Arquitectura Viva
Sunday, January 21, 2018
PRÓXIMA GENERACIÓN

Arquitectura Viva 100

PRÓXIMA GENERACIÓN

Veinticuatro estudios jóvenes españoles
I-II 2005
Synopses

Next Generation. Almost a decade has gone by since the release of the issue devoted to the architectural work of the youngest Spanish studios; the generation that stood out in that ‘Sangre fresca’ has become a model for that which now begins its professional activity with greater opportunities for media promotion, but more difficulties to obtain commissions. The generation in between, distributed all over the country, is already completing its first works. Similar criteria as applied then – works previously unpublished by architects under forty years –, have led to the selection of twelve emerging careers.
 

  Contents

Adela García-Herrera
Protected Species
Twelve Promising Biographies
Aranea/AV62
Blanco y Colón/Á. Borrego
Calderón y Folch/I. Chinchilla
E. Díaz/Dosmasuno
Kauh/Orts & Trullenque
Saeta/Á. Verdasco

Cover Story


Twelve Fresh Works. Recent projects by young architectural studios: González, Perera & Yanes design a center for the performing arts overlooking a ravine; Mariezcurrena, Mongay & Morrás, a public library as backdrop to a square; Barrutia, González & Jaramillo, and Parga & Otegui, two sports pavilions for schools; Sabin & Blanco, a soccer field in a rural environment; Xavier Claramunt, a steel sheet car dealer shop at the edge of the highway; Daniel Jiménez, a copper winery; Guzmán, Jaque & Krahe, a house for retired priests; Fernández & Redondo, a residence for the elderly with a bridge-like structure; Llorente, Pérez & Sánchez, a housing block in white stone; Elisa Valero, a dwelling among party walls with an abstract lookout balcony; and Enrique Ruiz-Geli, a domestic experiment in concrete.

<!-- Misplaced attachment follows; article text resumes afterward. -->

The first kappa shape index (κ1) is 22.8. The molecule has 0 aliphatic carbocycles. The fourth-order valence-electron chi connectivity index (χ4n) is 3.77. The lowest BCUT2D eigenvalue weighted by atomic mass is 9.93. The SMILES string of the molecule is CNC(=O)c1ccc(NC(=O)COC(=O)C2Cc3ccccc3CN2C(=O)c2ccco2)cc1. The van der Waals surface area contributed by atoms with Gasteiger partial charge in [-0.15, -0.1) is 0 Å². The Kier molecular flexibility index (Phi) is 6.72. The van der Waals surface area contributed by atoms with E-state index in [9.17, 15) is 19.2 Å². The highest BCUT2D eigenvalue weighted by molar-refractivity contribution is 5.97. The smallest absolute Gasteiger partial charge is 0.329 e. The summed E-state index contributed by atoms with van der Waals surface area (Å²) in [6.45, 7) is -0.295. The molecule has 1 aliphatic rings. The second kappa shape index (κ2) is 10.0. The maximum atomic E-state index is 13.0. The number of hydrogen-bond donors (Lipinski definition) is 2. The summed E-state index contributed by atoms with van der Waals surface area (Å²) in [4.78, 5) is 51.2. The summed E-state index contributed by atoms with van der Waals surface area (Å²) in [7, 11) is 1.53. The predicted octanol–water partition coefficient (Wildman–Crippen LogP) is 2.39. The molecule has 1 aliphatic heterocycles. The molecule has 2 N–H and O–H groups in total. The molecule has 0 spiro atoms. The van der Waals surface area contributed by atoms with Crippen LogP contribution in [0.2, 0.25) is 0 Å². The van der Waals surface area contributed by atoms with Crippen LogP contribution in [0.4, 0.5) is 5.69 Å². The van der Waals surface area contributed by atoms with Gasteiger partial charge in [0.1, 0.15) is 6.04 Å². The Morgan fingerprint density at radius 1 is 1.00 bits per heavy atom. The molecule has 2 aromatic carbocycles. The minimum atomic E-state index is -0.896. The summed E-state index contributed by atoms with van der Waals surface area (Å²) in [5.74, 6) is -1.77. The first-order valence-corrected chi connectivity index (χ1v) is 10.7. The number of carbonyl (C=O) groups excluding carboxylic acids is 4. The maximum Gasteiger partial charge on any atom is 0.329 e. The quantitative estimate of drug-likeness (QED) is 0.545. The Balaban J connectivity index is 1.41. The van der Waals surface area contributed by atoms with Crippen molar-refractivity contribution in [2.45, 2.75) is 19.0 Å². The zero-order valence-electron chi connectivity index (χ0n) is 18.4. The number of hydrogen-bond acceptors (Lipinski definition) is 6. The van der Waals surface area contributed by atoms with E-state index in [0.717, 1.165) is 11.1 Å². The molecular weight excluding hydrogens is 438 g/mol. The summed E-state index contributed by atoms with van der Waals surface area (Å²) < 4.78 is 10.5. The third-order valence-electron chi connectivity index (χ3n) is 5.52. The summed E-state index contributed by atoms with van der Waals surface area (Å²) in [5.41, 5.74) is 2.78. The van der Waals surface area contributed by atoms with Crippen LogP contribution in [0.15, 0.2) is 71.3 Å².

Architecture


School, Santa Cruz de Tenerife
Public Library, Pamplona
Sports Pavilion, Alcalá
Sports Pavilion, Santander
Soccer Field, Coirós
Car Dealer, Sabadell
Winery, Trujillo
Priests’ House, Plasencia
Residence, Villar del Buey
Dwellings, Guadalajara
Single-Family House, Granada
Villa Nurbs, Empuriabrava
 

Views and Reviews


Farewell to Two Masters. Philip Johnson, the chameleonic architect who endorsed from the International Style to Deconstructivism; and Asís Cabrero, the ascetic follower of the ideals of the Modern Movement.

  Art / Culture


Luis Fernández-Galiano
Philip Johnson, ‘Time Out’
Iñaki Bergera
Cabrero ‘in memoriam’

Ideological Centenaries. It has been one hundred years since the births of Albert Speer and Juan O’Gorman, respective embodiments of the yearns of German National Socialism and the communism of the Mexican Revolution.   Luis Fernández-Galiano
Speer in the Shadow of Hitler
Fernanda Canales
The Mexico of O’Gorman
Urban Phenomena. Several recent publications analyze the unstoppable growth of cities and reflect on the consequences of the global economy that prompts the competition between them, as well as their ‘thematization’.
 
  Focho’s Cartoon
Francisco Mangado
Various Authors
Books
 
Recent Projects


Tokyo De Luxe. Omotesando, the avenue that symbolizes brand consumerism in Japan, is the scenario for the latest inaugurations of ‘landmark buildings’ for Europe’s top fashion firms. Toyo Ito wraps the new Tod’s store with concrete branches, SANAA dresses that of Dior in glass and acrylic waves, and Jun Aoki stacks spaces covered in metal mesh for Louis Vuitton.